But do not fret ladies and gents- just because I haven’t been blogging on here, does not mean I haven’t been writing meticulous notes so that I can blog all about my adventures well after I’m home in America. After all, it’s not like I have a job set up or anything (eeek) I’ll have plenty of time to post lots and lots of stories (or at least two).

School has actually been extra insane but super hilarious recently. All my co-teachers (except for one) have pretty much thrown in the towel for the rest of the school year and let me do whatever I like with the class. I’ve come up with so many EFL games using a deck of ‘Scrabble Slam’ cards that I almost feel like I should call up Hasbro and ask if they want me to start an initiative for global learning.

While I like to use just the Scrabble Slam cards in class, Taylor recently gave me his Travel Scrabble set when he realized he couldn’t fit in his suitcase to take back to Canada. I thought Scrabble might be something nice for Nona to have in her English tutoring office so I gave her the set right before a lesson we had with the seventh grade.

All the seventh graders looked at the set in awe. They loved the tiny little bag that held all the letters, the shiny, multi-colored game board and they especially loved that the set came with a red pencil. Each student wanted to touch it and run their little fingers over the board.

After a good two minutes of, “Au mas, chven unda it’amashos” (Oh teacher, let’s play), Nona caved and I tried to explain the game as simply as possible.  Our seventh grade is split in to two levels (beginner and intermediate) so I simultaneously started to run a game of Scrabble Slam with the beginners, and a game of Scrabble with the intermediates (I’m telling you- I should work for Hasbro).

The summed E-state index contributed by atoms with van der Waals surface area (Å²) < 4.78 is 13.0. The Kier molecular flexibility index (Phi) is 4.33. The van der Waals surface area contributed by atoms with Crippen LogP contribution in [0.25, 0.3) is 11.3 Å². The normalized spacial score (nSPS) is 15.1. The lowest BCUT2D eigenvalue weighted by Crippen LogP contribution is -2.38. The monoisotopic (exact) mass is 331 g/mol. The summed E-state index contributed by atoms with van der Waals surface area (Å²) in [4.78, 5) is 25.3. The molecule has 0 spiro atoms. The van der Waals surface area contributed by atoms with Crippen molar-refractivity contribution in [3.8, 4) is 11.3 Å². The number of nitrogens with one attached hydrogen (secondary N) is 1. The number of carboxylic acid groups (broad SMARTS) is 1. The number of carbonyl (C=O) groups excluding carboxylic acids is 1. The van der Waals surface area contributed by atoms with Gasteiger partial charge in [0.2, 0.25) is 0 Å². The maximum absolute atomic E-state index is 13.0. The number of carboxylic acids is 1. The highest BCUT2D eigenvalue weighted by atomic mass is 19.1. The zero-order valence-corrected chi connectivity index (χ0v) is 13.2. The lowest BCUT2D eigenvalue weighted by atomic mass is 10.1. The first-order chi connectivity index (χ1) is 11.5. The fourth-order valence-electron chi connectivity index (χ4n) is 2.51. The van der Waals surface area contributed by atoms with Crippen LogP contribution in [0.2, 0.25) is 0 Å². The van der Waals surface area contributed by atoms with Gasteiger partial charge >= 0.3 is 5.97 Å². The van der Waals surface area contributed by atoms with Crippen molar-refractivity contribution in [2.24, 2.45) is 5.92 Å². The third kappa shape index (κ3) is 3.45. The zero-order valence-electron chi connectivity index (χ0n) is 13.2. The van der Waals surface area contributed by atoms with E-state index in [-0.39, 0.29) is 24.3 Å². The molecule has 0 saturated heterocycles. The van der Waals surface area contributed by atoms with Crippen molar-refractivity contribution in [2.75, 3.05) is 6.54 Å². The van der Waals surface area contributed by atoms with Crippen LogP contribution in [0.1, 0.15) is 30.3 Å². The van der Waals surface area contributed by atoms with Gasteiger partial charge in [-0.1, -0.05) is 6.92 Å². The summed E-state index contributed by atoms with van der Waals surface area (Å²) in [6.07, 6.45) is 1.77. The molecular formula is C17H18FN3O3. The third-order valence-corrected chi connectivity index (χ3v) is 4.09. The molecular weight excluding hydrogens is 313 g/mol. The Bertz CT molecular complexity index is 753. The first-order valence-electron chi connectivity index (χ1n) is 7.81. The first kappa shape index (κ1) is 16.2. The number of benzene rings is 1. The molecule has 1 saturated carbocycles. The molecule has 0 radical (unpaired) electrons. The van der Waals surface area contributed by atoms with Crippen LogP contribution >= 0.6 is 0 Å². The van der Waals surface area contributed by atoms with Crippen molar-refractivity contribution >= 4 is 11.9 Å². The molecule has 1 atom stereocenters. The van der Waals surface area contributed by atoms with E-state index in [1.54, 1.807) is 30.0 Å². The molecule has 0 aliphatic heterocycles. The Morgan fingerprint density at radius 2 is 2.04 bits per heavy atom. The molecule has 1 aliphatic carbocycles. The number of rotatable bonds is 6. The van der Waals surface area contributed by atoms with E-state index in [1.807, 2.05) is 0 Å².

After figuring out the order of who would go first in Scrabble, Dato- the most eccentric and happy child in the universe- pulled seven letters out of the little letter bag. Now, Dato is a great kid but he’s never been a shining example of someone who studies English and actually does his homework. Thus you can imagine my shock when Dato pulled the letters, N, N, A, A, A, S and B out of the bag, thought for a second, and then put down the word ‘Bananas’ on the board.

Yes that’s right. A child who just started learning English in 2009 managed to get like a 100 letter score on the first word he ever played in Scrabble.

Now, if you’re not a Scrabble player let me explain how exceptional this happens to be. I’ve been playing Scrabble for years (don’t I sound really cool) and I’ve never, ever been able to use all seven of my letters- let alone on a double word score and let alone the first time I ever played Scrabble. 

I was so shocked and proud I think I screamed a little. Keep in mind, I was the only person in the classroom who had ever played Scrabble before, so no one saw it absolutely incredible that someone could use all seven of their letters in the first round of the game.

Dato just looked at me after that with the biggest smile on his face and said, “Meeshel, me ‘bananas’ write. Var me kargi bitchi?” (Am I a good boy?)

I only wish I could explain to Dato what a lucky bitchi he is indeed.